X-Message-Number: 16347
Date: Sat, 26 May 2001 11:29:21 -0400 (EDT)
From: Charles Platt <>
Subject: 7th Day Adventists; Destroy vs. Build

Thanks James for the very interesting background on the 7th Day Adventists
(it is a pleasure to find actual information on CryoNet, even if it's
slightly off topic). I was aware of some aspects of the church, which is
why I compared it with a cryonics organization. I'm sorry you felt that
the comparison was unflattering, but I meant it literally: The church and
the organization may actually have an equal chance of resuscitating
people, at least in my personal estimation. I tend to think that any
biblical-based religion is an artifact based on self-delusion--but,
obviously I cannot prove that a Christian God is NOT watching me. I tend
to think that many or most of CI patients may have been damaged
irrevocably, but obviously I can't prove that either. All I do know is
that the chances of resuscitation seem vanishingly small in both cases,
and I wouldn't bet my life on either of them.

In one respect I prefer the 7th Day Adventists because at least they are
honest about themselves, as a group sharing a faith. I have no problem
with that, and I would have no problem with CI if it, too, presented
itself as being a faith. Unfortunately, their literature drags science
into it, which bothers me.

Regarding the complaint by another reader that my posts threaten to
destroy rather than build: If cryonics can be destroyed by one person
stating opinions and facts on a news group, it isn't worth very much. I
don't believe that any such "destruction" is imminent. I see CI attracting
members very rapidly. I see Alcor shooting itself in the foot, but, I
doubt that the wound is fatal, and Alcor's management inflicted it, not me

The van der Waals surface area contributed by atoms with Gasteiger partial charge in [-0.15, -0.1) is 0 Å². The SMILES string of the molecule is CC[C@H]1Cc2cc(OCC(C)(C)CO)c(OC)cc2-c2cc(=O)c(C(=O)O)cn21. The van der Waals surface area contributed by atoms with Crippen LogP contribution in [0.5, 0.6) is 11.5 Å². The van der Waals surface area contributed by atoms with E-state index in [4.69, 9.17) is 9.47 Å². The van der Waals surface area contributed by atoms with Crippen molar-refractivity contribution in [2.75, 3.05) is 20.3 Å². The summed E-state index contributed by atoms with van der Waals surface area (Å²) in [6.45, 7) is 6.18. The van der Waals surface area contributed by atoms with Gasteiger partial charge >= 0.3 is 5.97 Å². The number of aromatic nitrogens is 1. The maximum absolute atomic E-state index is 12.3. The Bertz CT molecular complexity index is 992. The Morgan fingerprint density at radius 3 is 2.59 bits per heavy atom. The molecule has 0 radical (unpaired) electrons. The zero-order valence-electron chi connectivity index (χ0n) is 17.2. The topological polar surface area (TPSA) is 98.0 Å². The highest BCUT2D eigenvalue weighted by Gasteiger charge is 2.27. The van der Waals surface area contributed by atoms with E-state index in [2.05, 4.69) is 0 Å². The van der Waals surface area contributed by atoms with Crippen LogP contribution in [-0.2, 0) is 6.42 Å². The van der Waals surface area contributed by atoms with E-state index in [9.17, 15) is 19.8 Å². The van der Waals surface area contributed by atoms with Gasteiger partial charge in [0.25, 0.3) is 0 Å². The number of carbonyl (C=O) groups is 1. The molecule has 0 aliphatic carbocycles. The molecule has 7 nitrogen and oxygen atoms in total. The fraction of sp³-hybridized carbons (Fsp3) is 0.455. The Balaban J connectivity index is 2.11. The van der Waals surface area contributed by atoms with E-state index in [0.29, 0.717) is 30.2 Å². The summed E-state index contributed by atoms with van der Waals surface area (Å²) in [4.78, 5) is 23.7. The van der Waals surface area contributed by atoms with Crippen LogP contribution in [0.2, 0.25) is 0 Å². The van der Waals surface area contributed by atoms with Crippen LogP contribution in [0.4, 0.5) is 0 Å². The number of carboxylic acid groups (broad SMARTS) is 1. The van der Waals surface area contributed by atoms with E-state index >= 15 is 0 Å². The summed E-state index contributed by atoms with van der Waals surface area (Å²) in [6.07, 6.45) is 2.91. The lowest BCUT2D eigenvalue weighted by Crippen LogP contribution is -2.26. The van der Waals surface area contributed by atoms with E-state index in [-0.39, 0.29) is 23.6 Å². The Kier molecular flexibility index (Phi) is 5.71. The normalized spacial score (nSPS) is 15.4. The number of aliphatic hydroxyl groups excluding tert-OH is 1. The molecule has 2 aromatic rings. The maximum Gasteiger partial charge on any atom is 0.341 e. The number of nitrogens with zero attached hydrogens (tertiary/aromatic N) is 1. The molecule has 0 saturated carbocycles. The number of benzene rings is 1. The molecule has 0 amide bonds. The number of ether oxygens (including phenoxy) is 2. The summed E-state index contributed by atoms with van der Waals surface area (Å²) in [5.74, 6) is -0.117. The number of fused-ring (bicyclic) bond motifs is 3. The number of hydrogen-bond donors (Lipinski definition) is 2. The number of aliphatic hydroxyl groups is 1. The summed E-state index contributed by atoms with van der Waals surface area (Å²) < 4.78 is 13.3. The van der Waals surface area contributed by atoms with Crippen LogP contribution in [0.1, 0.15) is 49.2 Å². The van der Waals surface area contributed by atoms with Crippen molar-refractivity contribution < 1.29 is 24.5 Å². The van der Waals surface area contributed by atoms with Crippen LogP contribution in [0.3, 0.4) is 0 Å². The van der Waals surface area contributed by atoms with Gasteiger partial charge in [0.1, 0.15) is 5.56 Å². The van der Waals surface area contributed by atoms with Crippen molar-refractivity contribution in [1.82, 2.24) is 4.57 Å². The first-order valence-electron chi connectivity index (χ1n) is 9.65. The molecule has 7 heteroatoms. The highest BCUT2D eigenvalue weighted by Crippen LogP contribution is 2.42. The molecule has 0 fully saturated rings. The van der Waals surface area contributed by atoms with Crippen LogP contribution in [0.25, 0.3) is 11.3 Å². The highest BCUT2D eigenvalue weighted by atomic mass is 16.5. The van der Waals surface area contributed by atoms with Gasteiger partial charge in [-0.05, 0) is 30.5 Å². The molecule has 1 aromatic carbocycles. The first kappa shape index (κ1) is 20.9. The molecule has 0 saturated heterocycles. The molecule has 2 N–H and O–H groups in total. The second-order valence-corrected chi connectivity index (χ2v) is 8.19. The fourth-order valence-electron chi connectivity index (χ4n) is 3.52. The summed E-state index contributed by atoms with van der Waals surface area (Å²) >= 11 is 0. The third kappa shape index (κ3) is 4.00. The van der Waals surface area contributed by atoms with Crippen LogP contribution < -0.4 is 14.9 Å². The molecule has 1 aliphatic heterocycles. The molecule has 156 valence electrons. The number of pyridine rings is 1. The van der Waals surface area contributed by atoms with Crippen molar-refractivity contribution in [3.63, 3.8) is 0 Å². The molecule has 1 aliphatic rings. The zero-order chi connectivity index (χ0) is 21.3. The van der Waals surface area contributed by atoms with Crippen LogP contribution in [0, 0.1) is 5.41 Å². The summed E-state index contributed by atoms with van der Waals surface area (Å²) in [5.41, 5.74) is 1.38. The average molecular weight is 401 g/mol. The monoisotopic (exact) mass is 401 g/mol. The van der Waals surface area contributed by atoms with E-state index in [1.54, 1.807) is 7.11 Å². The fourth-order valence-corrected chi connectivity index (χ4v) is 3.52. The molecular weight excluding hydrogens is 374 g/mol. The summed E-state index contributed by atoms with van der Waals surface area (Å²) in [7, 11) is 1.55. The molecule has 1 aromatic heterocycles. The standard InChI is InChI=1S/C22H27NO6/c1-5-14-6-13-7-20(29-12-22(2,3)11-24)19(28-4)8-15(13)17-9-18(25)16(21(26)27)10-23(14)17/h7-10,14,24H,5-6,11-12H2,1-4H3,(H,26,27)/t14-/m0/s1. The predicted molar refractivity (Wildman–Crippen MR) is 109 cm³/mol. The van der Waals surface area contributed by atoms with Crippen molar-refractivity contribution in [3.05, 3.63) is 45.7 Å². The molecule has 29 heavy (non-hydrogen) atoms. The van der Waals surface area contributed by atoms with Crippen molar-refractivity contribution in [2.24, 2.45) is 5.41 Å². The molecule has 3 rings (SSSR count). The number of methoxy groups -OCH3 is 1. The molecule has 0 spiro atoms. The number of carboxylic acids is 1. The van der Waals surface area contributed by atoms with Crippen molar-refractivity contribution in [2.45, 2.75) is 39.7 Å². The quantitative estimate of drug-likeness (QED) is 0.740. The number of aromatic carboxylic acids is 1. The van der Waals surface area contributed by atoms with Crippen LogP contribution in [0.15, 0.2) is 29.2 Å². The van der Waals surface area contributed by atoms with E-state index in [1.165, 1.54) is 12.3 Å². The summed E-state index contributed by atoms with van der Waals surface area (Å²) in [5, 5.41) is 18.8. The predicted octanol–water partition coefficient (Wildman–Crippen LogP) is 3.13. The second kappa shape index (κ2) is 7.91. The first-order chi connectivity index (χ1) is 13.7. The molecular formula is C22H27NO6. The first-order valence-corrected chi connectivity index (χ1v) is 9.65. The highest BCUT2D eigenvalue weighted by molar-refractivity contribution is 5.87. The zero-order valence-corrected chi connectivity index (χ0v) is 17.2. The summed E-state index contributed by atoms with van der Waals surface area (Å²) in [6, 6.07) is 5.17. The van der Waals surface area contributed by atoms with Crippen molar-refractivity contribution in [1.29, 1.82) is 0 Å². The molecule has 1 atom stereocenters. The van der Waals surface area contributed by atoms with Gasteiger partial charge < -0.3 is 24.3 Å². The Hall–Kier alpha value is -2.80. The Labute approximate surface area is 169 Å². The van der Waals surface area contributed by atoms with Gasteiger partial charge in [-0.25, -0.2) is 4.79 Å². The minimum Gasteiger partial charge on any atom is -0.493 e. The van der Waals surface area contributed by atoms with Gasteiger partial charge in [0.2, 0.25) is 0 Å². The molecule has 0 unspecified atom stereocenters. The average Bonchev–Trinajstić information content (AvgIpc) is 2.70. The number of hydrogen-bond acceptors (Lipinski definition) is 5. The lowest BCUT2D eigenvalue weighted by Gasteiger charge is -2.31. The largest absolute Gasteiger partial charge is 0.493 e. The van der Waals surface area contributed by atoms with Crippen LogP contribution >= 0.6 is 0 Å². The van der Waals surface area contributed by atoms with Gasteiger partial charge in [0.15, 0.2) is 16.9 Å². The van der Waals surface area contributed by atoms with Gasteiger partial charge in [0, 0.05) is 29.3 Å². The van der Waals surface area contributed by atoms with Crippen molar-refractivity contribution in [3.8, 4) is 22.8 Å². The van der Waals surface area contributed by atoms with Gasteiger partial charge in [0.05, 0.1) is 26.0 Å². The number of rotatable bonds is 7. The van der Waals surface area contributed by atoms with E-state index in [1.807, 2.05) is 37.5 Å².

(maybe you should blame them?).

As I have said repeatedly, negative feedback is necessary in any closed
system that should retain some stability. Virtually no source of
independent information on cryonics exists right now. This is a terrible
situation. It basically means that any organization can claim just about
anything regarding the probable success of its procedures, without fear of
rebuttal; and all organizations are well placed to cover up embarrassing
facts about themselves.

Can you imagine a hospital that was run on this basis? No provision for
anyone to sue for malpractice, no control over the PR department, no
regulation by any outside agency or professional body such as the AMA, no
way of determining the outcome of procedures, no generally accepted
procedures for surgical operations and medication of patients, no formal
qualifications for doctors--you'd find all kinds of wacky treatments being
tried, and if they didn't work, no one would want to say anything about
it. That's cryonics, right now. And you want LESS commentary by
independent sources?

As for the situation re Alcor and the UK: I believe in the widespread
dissemination of information, because without information, no one can make
an informed decision. I note that after an initial angry denial that was
emailed to me personally (not to CryoNet) by an Alcor official who turned
out to be unaware of everything that had happened, my statements about the
UK have not been challenged; while Linda Chamberlain referred us to an
Alcor web page that turned out to be hopelessly inaccurate, out of date,
and misleading. Why complain to me for describing something correctly,
instead of complaining to her for inadvertantly spreading misinformation?

Also I believe my statements of fact about CI are correct; it's my
opinions that have caused resentment. But I feel I do have a right to my
opinions, and if the facts that I present are correct, they should be
presented. Of course, if they are not correct, I should retract them. But
it _is_ a fact, for instance, that CI formerly used a very high
concentration of glycerol without ramping, denied there was any need for
ramping--and then finally decided to ramp the concentration after years of
denial. Anyone with any sense would wonder about this. But, maybe the
people who are joining CI in large numbers don't read CryoNet. Or maybe,
like the 7th Day Adventists, they are just looking for a faith. At
$28,000, it's rather an expensive one.

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